Four-time NASCAR Sprint Cup champion Jeff Gordon is like every elite athlete in every pro sport.
Give him a challenge and he is bound and determined to not only meet it but exceed it.
Take the Southern 500 at Darlington Raceway this Saturday.
Gordon already is leading the Sprint Cup championship points race this season going into the race, but needs only one victory to tie the legendary Cale Yarborough in series victories.
Yarborough currently sits fifth on the NASCAR career win list at 83, with Gordon at 82.
A win Saturday also would put Gordon just two checkered flags away from tying Bobby Allison and Darrell Waltrip for third.
An added incentive for the driver of the No. 24 Hendrick Motorsports Chevrolet is that he shares with Yarborough the record for most wins, five, at the 1.3-mile Darlington oval they call "the track too tough to tame."
Yarborough will be at Darlington driving the race pace car, in honour of the South Carolina track's 60th year hosting NASCAR events.
Gordon, who always has been a keen student of NASCAR history, appreciates what Yarborough's contribution has been to stock car racing. However, that doesn't mean he will let off in his quest to top the 70-year-old Yarborough's win totals.
"I was able to spend some time with Cale a few years back at an event at the track," Gordon said this week. "It was neat to hear him tell stories about racing here during (his) era."
One thing Gordon appreciates as well, is that at Darlington it's still as much about racing the track as it is about racing 42 other cars when the green flag drops.
"The cars have changed (since Yarborough's day), the speeds have changed and the asphalt has changed, but I don't believe the driver's thinking has changed one bit," he said. "You race the track here, not the other competitors."
And Gordon, in a tip of his hat to Yarborough and others who have gone before him as superstars in NASCAR, said it is this season than matters to him and he will have lots of time after he, too, is retired, to relish the records he established.
"It's cool to be mentioned in the same sentence as guys like Cale, Bobby and Darrell, and it's something I'll look back on at the end of my career," Gordon said. "But we arrive at the race track each weekend focused on trying to win, not on catching or passing people on a list.
"Our real motivation is winning the championship, and we hope we can win races as we work toward that goal."
Back to school
Canada's only Formula One world champion -- Jacques Villeneuve -- is following in the tire tracks of the likes of Gordon and Richard Petty by opening a driving school for aspiring racers.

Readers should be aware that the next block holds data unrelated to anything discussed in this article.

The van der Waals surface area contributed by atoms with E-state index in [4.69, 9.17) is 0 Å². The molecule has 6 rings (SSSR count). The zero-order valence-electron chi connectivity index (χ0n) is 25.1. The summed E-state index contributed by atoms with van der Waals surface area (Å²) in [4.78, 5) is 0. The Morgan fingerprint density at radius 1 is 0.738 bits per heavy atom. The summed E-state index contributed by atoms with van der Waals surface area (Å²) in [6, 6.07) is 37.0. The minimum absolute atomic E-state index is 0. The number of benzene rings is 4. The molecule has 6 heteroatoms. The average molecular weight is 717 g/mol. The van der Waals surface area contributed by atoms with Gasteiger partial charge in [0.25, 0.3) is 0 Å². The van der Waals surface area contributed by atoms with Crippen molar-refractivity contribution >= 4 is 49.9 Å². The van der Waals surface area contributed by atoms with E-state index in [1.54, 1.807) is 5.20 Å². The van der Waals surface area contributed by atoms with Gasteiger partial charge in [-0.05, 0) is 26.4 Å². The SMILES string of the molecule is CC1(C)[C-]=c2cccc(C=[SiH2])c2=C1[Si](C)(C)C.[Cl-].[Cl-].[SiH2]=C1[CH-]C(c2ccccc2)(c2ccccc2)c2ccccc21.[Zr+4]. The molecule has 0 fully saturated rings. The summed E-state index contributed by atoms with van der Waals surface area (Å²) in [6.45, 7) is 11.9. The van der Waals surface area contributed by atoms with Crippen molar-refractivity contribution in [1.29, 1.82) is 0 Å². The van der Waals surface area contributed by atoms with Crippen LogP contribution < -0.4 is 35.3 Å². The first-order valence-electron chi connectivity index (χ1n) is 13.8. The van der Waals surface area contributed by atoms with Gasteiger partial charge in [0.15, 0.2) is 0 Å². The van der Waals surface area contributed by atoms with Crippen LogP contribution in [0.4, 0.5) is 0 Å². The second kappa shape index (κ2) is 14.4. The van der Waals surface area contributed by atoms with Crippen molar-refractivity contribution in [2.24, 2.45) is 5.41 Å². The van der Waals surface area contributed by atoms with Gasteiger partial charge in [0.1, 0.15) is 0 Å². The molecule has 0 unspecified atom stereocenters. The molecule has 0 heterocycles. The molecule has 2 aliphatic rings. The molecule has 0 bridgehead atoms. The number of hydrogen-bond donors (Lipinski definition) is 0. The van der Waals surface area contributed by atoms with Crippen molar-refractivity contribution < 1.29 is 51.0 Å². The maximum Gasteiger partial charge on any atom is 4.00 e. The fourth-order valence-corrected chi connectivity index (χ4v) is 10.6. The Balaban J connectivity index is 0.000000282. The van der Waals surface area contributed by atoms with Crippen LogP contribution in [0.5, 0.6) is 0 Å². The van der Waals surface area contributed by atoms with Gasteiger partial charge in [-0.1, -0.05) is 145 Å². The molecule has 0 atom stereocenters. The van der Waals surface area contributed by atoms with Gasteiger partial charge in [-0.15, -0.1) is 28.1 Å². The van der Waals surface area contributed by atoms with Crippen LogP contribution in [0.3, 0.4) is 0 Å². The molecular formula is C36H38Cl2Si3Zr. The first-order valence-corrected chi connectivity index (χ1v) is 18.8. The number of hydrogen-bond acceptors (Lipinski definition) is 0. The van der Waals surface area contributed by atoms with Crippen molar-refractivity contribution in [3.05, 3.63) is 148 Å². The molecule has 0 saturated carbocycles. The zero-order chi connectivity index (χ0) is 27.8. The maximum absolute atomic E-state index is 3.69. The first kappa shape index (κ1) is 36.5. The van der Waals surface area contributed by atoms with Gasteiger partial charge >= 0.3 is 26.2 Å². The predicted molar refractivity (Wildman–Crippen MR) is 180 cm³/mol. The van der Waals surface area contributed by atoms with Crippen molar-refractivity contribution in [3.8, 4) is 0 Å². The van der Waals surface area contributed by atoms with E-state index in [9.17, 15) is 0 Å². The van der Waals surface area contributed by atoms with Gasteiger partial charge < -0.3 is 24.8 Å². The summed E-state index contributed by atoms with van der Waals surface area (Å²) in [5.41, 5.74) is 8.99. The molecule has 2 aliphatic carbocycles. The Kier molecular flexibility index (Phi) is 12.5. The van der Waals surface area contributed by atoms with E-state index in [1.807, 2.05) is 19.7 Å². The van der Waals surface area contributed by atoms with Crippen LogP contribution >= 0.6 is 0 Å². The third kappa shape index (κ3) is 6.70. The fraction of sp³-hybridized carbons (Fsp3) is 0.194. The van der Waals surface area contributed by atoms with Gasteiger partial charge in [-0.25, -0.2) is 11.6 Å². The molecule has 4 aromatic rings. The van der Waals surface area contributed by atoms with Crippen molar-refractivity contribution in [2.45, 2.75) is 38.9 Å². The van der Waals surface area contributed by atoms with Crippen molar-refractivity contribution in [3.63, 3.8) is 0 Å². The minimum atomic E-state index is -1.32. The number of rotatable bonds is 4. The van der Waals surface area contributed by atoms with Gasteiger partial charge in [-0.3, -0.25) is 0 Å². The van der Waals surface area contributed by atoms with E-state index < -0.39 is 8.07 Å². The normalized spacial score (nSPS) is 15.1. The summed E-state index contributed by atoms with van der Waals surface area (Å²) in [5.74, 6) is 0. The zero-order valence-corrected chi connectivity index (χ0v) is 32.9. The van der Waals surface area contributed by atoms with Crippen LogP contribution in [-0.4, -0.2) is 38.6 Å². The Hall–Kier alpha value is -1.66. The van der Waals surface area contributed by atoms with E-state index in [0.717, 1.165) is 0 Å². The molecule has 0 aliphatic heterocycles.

The Jacques Villeneuve Driving Academy will use the new ICAR racing complex at the former Mirabel airport north of Montreal for its home base.
"Setting up my own, high-performance driving school is a great opportunity to give back to racing," Villeneuve said in a release."I chose ICAR because of its ultramodern infrastructures and because their vision and their values perfectly aligned with my own.
"Along with ICAR, my goal is to transmit my passion for racing and to increase the quality of experience for all the racing fans from around the world, whether they are beginners or experienced professionals."
According to Villeneuve his school will not be catering exclusively to the rich and famous who want to try driving purpose-built race cars at 180 m.p.h.just for the thrill.
"(The school) will offer a wide range of programs and packages for all budgets, from novice race driving to advanced high-performance driving courses as well as advanced defensive driving 'Roadsafe' programs," Villeneuve said.
Quote of the week
"When you diamond-cut a track, it's like running on razor blades. When a track ages, it's like running on rusty razor blades, and that's ugly." -- Kurt Busch, on the pavement at Indianapolis Motor Speedway.
Alex Tagliani will attempt to make the grid at the Indianapolis 500 this month making him the latest in a long line of Canadians to race at the Brickyard including Paul Tracy, Patrick Carpentier, Scott Goodyear, Claude Bourbonnais, Ludwig Heimrath, Jr., the two Jacques Villeneuves (uncle and nephew) and Marty Roth. Of course the only Canadian to win the Indy 500 was Jacques Villeneuve the nephew in 1995.
Carl Edwards believes that charity begins at home. The driver of the No. 99 Roush-Fenway Racing Ford is involved in a program that encourages fans to grow extra fruit and vegetables in their back yards and donate them to local food banks. It doesn't hurt that one of Edwards' sponsors is Scotts Miracle-Gro Company, that sells fertilizer.
Tracy, who took part in a refresher course at Indianapolis Motor Speedway this week, apparently hadn't really forgotten how to go fast at the 2.5 mile oval. Tracy stopped the clock at 223.089 m.p.h in just his sixth lap on his first day on the track in the No. 15 KV Racing Technology Dallara, for the fastest lap of the day ... BMW Sauber F-1 boss Mario Theissen said this week the team's version of the double-decker diffuser -- the technology that has propelled Brawn GP and Red Bull to the top of the world championship -- will not be ready in time for this weekend's Spanish Grand Prix.